Police arrest ‘monster’ who terrorized women
Nickey Duane Stane is arrested for string of sexual assaults from 1999-2002 in Visalia, named primary suspect in 23-year-old murder in Fresno
By Reggie Ellis @Reggie_SGN
VISALIA – A man law enforcement officials described as “every woman’s nightmare” was arrested last week for a string of sexual assaults that happened 20 years ago and possibly a cold case murder in Fresno.
The Visalia Police Department arrested 52-year-old Nickey Duane Stane of Visalia on Oct. 1 in connection with eight sexual assaults that occurred between July 1999 and August 2002. Stane is charged with eight felony counts including sexual battery, kidnapping, forcible oral copulation with special allegations for the use of a handgun. He is also being charged with a misdemeanor for peeping into a bathroom between Aug. 1 and Oct. 2 of this year.
“We believe there are other crimes with some similarities,” Visalia Police Chief Jason Salazar said during an Oct. 3 press conference. “This is a case that struck fear in the heart of women in Visalia and at one time there was a $50,000 reward for information leading to the suspect’s arrest.”
Stane graduated from Exeter Union High School in 1985 but currently lives in Visalia. He held several jobs including work as an Uber/Lyft driver in the Visalia area, according to his Facebook page. Stane matches the description given the women who were assaulted: a white male, who would have been approximately 30 years of age at the time, standing between 5’6” and 6’0” in height, with a slender or medium build. He used a black handgun in every instance and all of the victims were in their late teens or early 20s except for one instance. The suspect typically used a hooded sweatshirt drawn tight around his face and on one occasion used a bandanna to conceal his face. In almost every case, the suspect demanded the women expose their breasts, attempted to force oral copulation and he masturbated while touching them.
John Doe’s crimes
Ward said the case would have remained unsolved if not for the decision to file a John Doe arrest warrant 10 years ago. On July 1, 2009, the DA’s office filed an eight-count felony complaint that listed a description of the suspect and the DNA profile without knowing the identity of the suspect.
“This was the first such John Doe case ever filed on a DNA profile in Tulare County,” Ward said.
The crimes began on July 30, 1999. At 11:40 p.m. a 19-year-old female was riding her bike home from work down Walnut Avenue near San Joaquin Drive when she saw a man approaching. The man jumped in front of her bike and pointed a handgun at her. He forced her behind a vehicle some bushes on a side street. He threatened that he would harm her if she made any noise. He then forced the girl to her knees and began to fondle her while he masturbated. The victim then rode her bike home and reported the crime.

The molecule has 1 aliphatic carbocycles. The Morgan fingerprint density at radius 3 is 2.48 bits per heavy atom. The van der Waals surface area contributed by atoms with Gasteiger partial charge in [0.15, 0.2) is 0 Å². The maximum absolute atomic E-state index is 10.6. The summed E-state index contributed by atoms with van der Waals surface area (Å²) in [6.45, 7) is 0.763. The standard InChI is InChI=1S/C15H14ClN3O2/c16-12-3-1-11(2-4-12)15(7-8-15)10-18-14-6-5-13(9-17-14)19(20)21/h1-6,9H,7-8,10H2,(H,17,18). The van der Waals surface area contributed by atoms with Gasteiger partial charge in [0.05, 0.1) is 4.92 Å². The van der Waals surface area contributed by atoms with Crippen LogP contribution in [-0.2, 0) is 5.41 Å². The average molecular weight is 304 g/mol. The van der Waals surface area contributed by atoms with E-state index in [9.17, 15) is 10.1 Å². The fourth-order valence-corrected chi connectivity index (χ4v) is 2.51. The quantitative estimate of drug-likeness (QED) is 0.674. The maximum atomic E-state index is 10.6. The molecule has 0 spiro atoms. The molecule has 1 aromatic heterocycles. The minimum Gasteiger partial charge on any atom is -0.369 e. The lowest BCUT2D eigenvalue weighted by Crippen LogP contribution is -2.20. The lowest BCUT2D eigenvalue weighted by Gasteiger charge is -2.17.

At 7:35 p.m. on Sept. 26, 1999 an 18-year-old female was walking home from work in downtown area on Church Street near School Avenue when she noticed a suspicious male approaching her. She tried to cut through a dirt field but he cut her off. He forced her behind some bushes at gunpoint. The man fondled her while he masturbated and attempted to force the girl to perform oral copulation. When she refused, he became agitated and then allowed her to leave the scene.
At 6:45 a.m. on Oct. 26, 2001, a 17-year-old girl was walking west on Grove Street on her way to Redwood High School. The woman told officers that a man began walking toward her but then walked out of her view. As she approached an alleyway in the 400 block of West Grove Street he confronted her. He told her to come with him and he forced her into the alleyway. He forced her into oral copulation.
The only victim over the age of 20 was a 41-year-old woman who was attacked on Jan. 4, 2002. At 6:35 a.m. the woman was standing at a bus stop to go to work when a man came from behind her in the 900 block of West Murray Avenue. She attempted to flee but he threatened to kill her. The man demanded she open her jacket so that he could grope her while he masturbated and she complied out of fear for her life.
Salazar said three other cases matched the description of modus operandi of the crimes but were not part of the original complaint filed in 2009 so the statute of limitations has passed.
At 10 p.m. on April 2, 2001, a 21-year-old woman was waiting for a ride at the bus depot in the 1900 block of East Mineral King Avenue when she noticed a man who came up to her. He forced her behind the bus depot, but there was too much light, so he forced her behind a second building. The woman began studying the suspect’s face and he instructed her not to look at his face or he would shoot her. He then fled the scene.
At 6:25 a.m. on Jan. 27, 2002, a 20-year-old woman arrived early to work and was sitting in her parked car in the 500 block of South Mooney Boulevard when a man in a hooded sweatshirt emerged from behind a storage shed and approached the passenger side of her car. He pulled out a handgun and tapped the window, and the woman put the car in reverse and drove away.